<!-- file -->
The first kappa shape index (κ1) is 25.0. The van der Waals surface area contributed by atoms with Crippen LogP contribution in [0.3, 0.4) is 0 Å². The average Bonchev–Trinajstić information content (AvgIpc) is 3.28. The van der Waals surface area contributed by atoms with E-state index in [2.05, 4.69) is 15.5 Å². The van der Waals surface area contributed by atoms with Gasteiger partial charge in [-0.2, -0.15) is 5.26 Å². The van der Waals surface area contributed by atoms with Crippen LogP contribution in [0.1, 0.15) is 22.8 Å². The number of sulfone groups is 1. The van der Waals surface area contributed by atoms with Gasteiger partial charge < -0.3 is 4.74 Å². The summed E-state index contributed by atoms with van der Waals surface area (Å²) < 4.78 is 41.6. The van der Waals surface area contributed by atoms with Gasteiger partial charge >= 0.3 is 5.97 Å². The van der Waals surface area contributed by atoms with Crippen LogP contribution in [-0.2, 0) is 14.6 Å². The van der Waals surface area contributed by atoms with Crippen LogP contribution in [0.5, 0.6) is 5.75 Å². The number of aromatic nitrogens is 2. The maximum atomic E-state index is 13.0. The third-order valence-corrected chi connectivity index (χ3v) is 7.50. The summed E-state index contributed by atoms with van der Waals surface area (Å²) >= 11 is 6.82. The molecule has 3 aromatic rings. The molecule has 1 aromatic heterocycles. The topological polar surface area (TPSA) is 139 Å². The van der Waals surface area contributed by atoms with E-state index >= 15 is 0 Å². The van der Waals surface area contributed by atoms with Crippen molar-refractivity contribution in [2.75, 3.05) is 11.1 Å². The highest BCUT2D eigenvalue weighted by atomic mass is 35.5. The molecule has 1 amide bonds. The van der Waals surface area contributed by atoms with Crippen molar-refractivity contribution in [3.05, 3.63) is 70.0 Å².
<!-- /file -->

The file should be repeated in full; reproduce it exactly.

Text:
The first kappa shape index (κ1) is 25.0. The van der Waals surface area contributed by atoms with Crippen LogP contribution in [0.3, 0.4) is 0 Å². The average Bonchev–Trinajstić information content (AvgIpc) is 3.28. The van der Waals surface area contributed by atoms with E-state index in [2.05, 4.69) is 15.5 Å². The van der Waals surface area contributed by atoms with Gasteiger partial charge in [-0.2, -0.15) is 5.26 Å². The van der Waals surface area contributed by atoms with Crippen LogP contribution in [0.1, 0.15) is 22.8 Å². The number of sulfone groups is 1. The van der Waals surface area contributed by atoms with Gasteiger partial charge < -0.3 is 4.74 Å². The summed E-state index contributed by atoms with van der Waals surface area (Å²) < 4.78 is 41.6. The van der Waals surface area contributed by atoms with Gasteiger partial charge >= 0.3 is 5.97 Å². The van der Waals surface area contributed by atoms with Crippen LogP contribution in [-0.2, 0) is 14.6 Å². The van der Waals surface area contributed by atoms with Crippen LogP contribution in [0.5, 0.6) is 5.75 Å². The number of aromatic nitrogens is 2. The maximum atomic E-state index is 13.0. The third-order valence-corrected chi connectivity index (χ3v) is 7.50. The summed E-state index contributed by atoms with van der Waals surface area (Å²) >= 11 is 6.82. The molecule has 3 aromatic rings. The molecule has 1 aromatic heterocycles. The topological polar surface area (TPSA) is 139 Å². The van der Waals surface area contributed by atoms with E-state index >= 15 is 0 Å². The van der Waals surface area contributed by atoms with Crippen molar-refractivity contribution in [2.75, 3.05) is 11.1 Å². The highest BCUT2D eigenvalue weighted by atomic mass is 35.5. The molecule has 1 amide bonds. The van der Waals surface area contributed by atoms with Crippen molar-refractivity contribution in [3.05, 3.63) is 70.0 Å².